Teresa Lucier’s interest was piqued by a Facebook post that showed special knitted sleeves soothe people with dementia.
Knowing that patients with dementia can often become confused or agitated in hospital settings, Teresa was eager to make the sleeves available at the Grey Nuns Community Hospital.
“Fidget sleeves, also known as cannula sleeves or twiddle muffs, are knitted sleeves with added objects and textures,” says Teresa, manager of volunteer services at the Grey Nuns hospital. “They offer visual and tactile stimulation to calm people with dementia and keep their hands busy. They can also be used to cover an IV to prevent patients from pulling at them.”
Teresa approached Marie Moore, a volunteer known for her sewing and knitting skills, to ask if she might be interested in making fidget sleeves for Grey Nuns patients. Marie was eager to get involved and partnered with her friend, Eileen Sorensen.
Grateful for the care Grey Nuns staff showed her late husband during his stay at the hospital, Marie says she was happy to help other patients.
“My husband had surgery at the Grey Nuns, and I really appreciated the care they gave him, so I decided to volunteer,” Marie says. “I hope patients experience some calm and comfort from the sleeves.”
Since they began the project in 2019, Marie and Eileen have made around 100 fidget sleeves for Grey Nuns patients. Suzanne Avoledo, manager of Unit 52, says her team is grateful for the positive changes that happen when patients with dementia use the sleeves.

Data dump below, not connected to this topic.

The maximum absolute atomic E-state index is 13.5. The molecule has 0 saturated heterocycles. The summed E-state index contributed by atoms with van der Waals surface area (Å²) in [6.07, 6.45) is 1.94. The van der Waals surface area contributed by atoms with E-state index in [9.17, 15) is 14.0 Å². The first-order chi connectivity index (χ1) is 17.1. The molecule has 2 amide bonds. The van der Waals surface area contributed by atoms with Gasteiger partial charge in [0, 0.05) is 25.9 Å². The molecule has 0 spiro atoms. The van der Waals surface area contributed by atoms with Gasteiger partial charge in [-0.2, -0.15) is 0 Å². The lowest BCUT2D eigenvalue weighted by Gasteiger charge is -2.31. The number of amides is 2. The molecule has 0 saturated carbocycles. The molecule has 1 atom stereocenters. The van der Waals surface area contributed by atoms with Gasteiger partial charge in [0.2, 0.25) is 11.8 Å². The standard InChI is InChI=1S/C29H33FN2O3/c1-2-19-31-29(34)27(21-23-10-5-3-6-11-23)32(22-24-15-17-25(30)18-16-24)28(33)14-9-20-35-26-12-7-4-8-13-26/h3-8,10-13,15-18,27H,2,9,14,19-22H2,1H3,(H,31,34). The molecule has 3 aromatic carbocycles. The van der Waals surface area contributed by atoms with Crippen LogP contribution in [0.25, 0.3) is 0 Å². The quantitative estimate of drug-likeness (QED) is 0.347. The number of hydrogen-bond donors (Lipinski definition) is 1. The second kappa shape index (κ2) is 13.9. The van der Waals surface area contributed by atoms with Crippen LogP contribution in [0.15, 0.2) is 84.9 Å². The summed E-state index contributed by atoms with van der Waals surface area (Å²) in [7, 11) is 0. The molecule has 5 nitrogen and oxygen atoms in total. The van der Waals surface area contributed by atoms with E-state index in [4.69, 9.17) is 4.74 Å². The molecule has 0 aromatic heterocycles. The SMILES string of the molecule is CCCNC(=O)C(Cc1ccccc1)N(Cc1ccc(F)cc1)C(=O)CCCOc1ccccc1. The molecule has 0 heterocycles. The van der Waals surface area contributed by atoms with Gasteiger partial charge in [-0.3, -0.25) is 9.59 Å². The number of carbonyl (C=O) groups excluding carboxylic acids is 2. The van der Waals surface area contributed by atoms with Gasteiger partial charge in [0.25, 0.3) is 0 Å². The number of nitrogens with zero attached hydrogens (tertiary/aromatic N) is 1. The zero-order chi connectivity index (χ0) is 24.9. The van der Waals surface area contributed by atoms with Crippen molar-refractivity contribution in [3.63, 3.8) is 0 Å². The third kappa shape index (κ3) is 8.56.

“A lot of our patients with dementia need to be kept busy, and sometimes the anxiety they feel is out of boredom,” Suzanne says. “The sleeves also prevent the need to put cumbersome gauze around tubes and IVs.”
Using their own materials and occasionally those donated to the hospital, Marie and Eileen work together to create the fidget sleeves. After Marie knits the sleeves, she gives them to Eileen to begin the intricate decoration process. Eileen carefully adorns each sleeve with a variety of textures, objects and appliques, including tiny animals and dolls that she knits and stuffs herself.
“The patterns or decorations I use are different every time, but they are often inspired by what I see on Facebook,” Eileen says. “I hope the sleeves make them feel like someone is sending them kind wishes while they are in the hospital.”
From start to finish, each sleeve takes approximately eight hours to complete, though the time required depends on what kinds of decorations are involved. And since no two sleeves are the same, Suzanne says they feel personalized and unique to each patient.
“The sleeves have been very successful, and once the patient has one, it’s theirs to keep,” Suzanne says. “We’re so thankful for these volunteers for their creativity in making these.”
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